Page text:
My “Best” Flare Ever

I’m not a big fan of superlatives, and rarely feel the need to always have to compare one thing to another (first, best, biggest, only, etc.), but I must admit that there are instances when it becomes necessary to use certain qualifiers, in order to better understand the item that is under inspection. So as I look back at my most recent flare–a flare from which I am still emerging–I can say, without a doubt, that it was my “worst” flare to date.

Why do I say so?

For days on end, I had absolutely no idea how I was still able to move. Honestly. I know–and live–the whole “mind over matter” thing, and remind myself as much on a daily basis. This is an absolute necessity, when one lives with chronic pain and disability. Over the past few days, though, I really had no idea how I was able to move…even as I, somehow, continued to do so.

In the past, it’s always taken weeks–if not months–to fall into a flare as severe as this one. This time around, it took just a matter of days. And during previous flares, I’ve usually topped out at two major peaks of disease activity, during my days of continuous pain and inflammation. During this flare, I entered into the unfamiliar territory of having three major peaks each day…just as I was coming out of one crisis, I was almost immediately going back into another one.

I think we’re all familiar with the snapping and cracking sounds that are constantly emitted from our arthritic joints, but never before had my bones produced entire musical scores that were almost as long as Beethoven’s third symphony. Even after I’d stop moving my right shoulder, it would still–almost magically–continue making sounds…and if I’d take a drink of water, my jaw would rattle for the entire duration. (And silly me, all I could think was that these sound effects would be so cool two weeks from now, on Halloween!)

When I finally got around to calling my rheumatologist Monday morning–a few days before having mistakenly thought that I could go at least another week without having to see him–my life had become a complete blur, with a few moments of clarity here and there. I really do think he lost count of the number of inflammed joints in my body (or maybe after a certain point, a specific number doesn’t even matter anymore)…and the time it took him to jot down notes after my physical evaluation, which usually takes just a few seconds, ended up taking minutes.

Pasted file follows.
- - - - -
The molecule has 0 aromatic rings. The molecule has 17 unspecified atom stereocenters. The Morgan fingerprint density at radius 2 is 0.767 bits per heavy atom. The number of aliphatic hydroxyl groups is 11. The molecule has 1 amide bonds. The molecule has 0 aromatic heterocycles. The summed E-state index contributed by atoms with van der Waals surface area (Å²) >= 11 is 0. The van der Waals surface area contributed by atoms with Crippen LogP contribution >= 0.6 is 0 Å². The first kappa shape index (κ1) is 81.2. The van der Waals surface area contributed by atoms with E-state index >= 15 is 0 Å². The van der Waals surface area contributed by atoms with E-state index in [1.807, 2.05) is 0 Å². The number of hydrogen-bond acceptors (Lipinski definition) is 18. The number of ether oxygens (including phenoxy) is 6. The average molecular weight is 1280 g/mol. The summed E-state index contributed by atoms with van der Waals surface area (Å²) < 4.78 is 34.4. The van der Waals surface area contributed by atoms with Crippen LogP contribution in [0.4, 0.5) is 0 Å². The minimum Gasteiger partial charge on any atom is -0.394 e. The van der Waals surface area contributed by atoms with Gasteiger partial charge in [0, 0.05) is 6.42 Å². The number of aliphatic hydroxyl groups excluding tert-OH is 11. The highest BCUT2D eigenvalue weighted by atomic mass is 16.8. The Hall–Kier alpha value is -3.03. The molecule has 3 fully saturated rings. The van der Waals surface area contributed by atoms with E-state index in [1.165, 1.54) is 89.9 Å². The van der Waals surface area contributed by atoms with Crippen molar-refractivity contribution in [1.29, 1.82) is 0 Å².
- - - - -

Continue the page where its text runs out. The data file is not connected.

But despite all of the above, I’m reluctant to label this flare as my worst yet. In a weird sort of way, I actually consider it to be my best flare to date. “Best” and “flare,” how can these two words be used in the same sentence, especially from someone who doesn’t even like superlatives in the first place, you might be asking? Well, let me explain.

This was the first major flare that I’ve gotten through without an anxiety attack. (Enough said!)

I used every second of this flare to try to learn something, not only about the pain but also about myself. Instead of staying in bed and getting depressed, I decided to dress up and go out to a nice dinner. Instead of crying (and don’t get me wrong, I don’t think there is anything wrong with crying…in fact, I think it’s one of the best ways to work through certain emotions), I decided to smile and laugh…as much as I possibly could.

Whenever there was something that I could not do, I reminded myself that there was something else that I could do. When even holding my 7″ tablet to read became too painful, I listened to music…and I didn’t just listen to music that I already knew. I decided to explore something new. (And this is how, over the past week, I listened to more Jazz music than I’ve probably ever listened to in my entire life!)